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2022 on track to be a record year for shopping returns

ALINA SELYUKH, HOST:

It's that time of the year again, returns season - unwanted clothes, appliances, doodads and gadgets all getting brought back to the store with requests for money instead. And this year is on track to be a record year for returns since we've already seen record spending. Peggy Alford is an executive vice president at Paypal, which has insight into millions of shopping transactions including returns. And she joins us now. Welcome.

PEGGY ALFORD: Hello. Thanks for having me.

SELYUKH: So now that we are in peak returns season with the tip of the peak happening in early January, returns company Optoro forecasts that shoppers will return $135 billion worth of stuff, which is up about 12% from last year. Are our returns habits changing from what you're seeing in your data?

ALFORD: Absolutely. They are absolutely up, as you mention. There are reports of nearly 50% of consumers expecting to return holiday gifts this year. And that means that 1 in 5 online purchases were returned this year. And that's up from 18% in 2021, as far as our data showed. And because of what's going on in the environment, you know, consumers are incredibly focused on making sure that they are getting the very best deal. There is no more I'll-just-buy-it-right-away-before-it's-gone-and-I'll-pay-full-price. It's really a focus on making sure that we're getting the very best price. But businesses know this, and we've seen more deal days. There's more sales in the last - in the past three to four months than we've seen in past years. There's an incredible interest in PayPal's shopping tools, showing that consumers are truly looking to stretch their dollars even further.

SELYUKH: Given that inflation does seem to be easing now, do you think this kind of intense deal hunting will continue next year?

ALFORD: Inflation and rising prices will continue to be a challenge for consumers in 2023, and we expect consumers to be more aware of the financial health than in past years. So, you know, our - the savings tools - The Ascent, which is a Motley Fool service, conducted research that found that two-thirds of Americans plan on making a financial resolution for the new year. But 81% of those surveyed also believe that the current inflation is going to make it harder for them to meet their financial goals in 2023.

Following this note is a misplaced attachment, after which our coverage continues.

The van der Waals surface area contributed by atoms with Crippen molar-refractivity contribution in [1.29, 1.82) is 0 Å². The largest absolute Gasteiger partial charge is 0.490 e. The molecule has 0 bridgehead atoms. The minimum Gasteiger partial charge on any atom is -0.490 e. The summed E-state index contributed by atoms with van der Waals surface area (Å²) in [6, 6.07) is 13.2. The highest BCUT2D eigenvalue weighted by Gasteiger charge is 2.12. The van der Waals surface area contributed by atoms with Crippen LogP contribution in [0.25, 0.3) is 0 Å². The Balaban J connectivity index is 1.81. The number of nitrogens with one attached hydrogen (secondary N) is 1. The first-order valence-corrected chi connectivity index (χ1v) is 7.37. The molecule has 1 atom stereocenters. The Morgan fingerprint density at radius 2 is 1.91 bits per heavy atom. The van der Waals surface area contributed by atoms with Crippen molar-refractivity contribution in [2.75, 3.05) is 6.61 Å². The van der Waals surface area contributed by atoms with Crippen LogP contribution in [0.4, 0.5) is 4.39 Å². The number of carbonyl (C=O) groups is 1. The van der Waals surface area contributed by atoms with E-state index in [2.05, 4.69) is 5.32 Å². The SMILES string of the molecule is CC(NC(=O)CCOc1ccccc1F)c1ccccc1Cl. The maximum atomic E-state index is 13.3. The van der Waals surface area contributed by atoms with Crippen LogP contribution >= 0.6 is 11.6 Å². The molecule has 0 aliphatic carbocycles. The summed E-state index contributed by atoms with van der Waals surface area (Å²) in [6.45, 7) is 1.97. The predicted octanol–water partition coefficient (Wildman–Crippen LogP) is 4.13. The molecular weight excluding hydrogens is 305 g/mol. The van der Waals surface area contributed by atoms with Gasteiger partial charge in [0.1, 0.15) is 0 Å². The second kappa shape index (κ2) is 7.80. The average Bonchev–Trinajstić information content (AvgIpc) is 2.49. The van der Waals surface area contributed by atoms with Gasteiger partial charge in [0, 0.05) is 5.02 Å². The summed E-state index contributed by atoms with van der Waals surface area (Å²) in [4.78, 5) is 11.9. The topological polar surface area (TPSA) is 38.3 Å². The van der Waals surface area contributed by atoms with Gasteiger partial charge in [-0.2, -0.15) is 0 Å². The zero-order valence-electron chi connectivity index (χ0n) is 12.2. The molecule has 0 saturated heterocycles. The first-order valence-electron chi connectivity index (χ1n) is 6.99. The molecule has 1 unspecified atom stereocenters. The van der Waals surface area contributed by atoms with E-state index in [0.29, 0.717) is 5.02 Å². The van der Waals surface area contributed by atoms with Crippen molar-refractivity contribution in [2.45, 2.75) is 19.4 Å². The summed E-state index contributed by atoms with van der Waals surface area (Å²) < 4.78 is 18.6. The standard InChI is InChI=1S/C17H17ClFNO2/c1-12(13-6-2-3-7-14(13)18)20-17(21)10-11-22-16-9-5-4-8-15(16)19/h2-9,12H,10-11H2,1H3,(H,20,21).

SELYUKH: I understand that you guys have tracked some kind of pretty specific types of purchases that people have been putting on their wish lists or buying over the holidays. Could you talk a little bit about them?

ALFORD: Sure. We've seen electronics are the most watched item on consumers' drop lists. The most popular items being watched for discounts are video games, consoles, personal electronics, like tablets, and then wireless headphones, which my son has loved this year. We actually are seeing that products that are used when getting ready to leave the house, like hair wraps, clothing steamers, cosmetics, seem to be high up on the list, which would be new this year versus other years. And then, rise in pet ownership, which we saw a lot of over the pandemic, is then causing the rise in pet cleaning products like pet hair removals, upholstery cleaners for those pets that really haven't figured out what to do inside the house, as well as air purifiers.

SELYUKH: Interesting. In the past few months, we saw a huge increase in this trend of people shopping with buy now, pay later - paying for gifts, but also groceries, airplane tickets, in installments, which I understand is a big business for PayPal. How much are you seeing inflation affect that business?

ALFORD: I think it goes back to what we were saying earlier around just people being, you know, very concerned about their own economic situation and really trying to get the best deals. Adobe Research shows that the buy now, pay later industry generally is up 68% compared to last year. And so consumers are absolutely tightening their belts. I think people are concerned. I think uncertainty, in general, just causes stress for people. And because of all of the factors that are going into what our economic situation globally is going to look like next year, consumers are being extremely cautious - looking for deals, looking for ways to add flexibility to the way they pay. And this is just going to absolutely continue going into next year and probably through next year.

SELYUKH: That's PayPal Executive Vice President Peggy Alford. Thank you so much for speaking with us. And happy New Year.

ALFORD: Happy New Year to you. Thank you. Transcript provided by NPR, Copyright NPR.

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Alina Selyukh is a business correspondent at NPR, where she follows the path of the retail and tech industries, tracking how America's biggest companies are influencing the way we spend our time, money, and energy.